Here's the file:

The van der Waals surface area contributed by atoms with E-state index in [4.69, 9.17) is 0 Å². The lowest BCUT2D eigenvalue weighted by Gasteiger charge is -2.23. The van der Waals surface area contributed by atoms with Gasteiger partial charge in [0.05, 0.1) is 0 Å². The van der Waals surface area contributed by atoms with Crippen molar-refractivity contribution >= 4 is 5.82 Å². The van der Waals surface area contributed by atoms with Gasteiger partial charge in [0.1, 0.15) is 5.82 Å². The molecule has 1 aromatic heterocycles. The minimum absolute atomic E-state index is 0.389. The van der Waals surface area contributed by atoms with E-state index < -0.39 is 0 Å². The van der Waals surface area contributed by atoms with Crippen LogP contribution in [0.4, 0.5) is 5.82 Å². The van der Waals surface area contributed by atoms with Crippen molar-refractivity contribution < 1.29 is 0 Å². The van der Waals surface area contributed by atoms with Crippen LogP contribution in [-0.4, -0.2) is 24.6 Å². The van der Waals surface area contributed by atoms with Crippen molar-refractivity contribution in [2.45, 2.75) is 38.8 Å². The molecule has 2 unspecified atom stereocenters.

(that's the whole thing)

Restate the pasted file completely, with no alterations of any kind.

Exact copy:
The van der Waals surface area contributed by atoms with E-state index in [4.69, 9.17) is 0 Å². The lowest BCUT2D eigenvalue weighted by Gasteiger charge is -2.23. The van der Waals surface area contributed by atoms with Gasteiger partial charge in [0.05, 0.1) is 0 Å². The van der Waals surface area contributed by atoms with Crippen molar-refractivity contribution >= 4 is 5.82 Å². The van der Waals surface area contributed by atoms with Gasteiger partial charge in [0.1, 0.15) is 5.82 Å². The molecule has 1 aromatic heterocycles. The minimum absolute atomic E-state index is 0.389. The van der Waals surface area contributed by atoms with E-state index < -0.39 is 0 Å². The van der Waals surface area contributed by atoms with Crippen LogP contribution in [0.4, 0.5) is 5.82 Å². The van der Waals surface area contributed by atoms with Crippen molar-refractivity contribution < 1.29 is 0 Å². The van der Waals surface area contributed by atoms with Crippen LogP contribution in [-0.4, -0.2) is 24.6 Å². The van der Waals surface area contributed by atoms with Crippen molar-refractivity contribution in [2.45, 2.75) is 38.8 Å². The molecule has 2 unspecified atom stereocenters.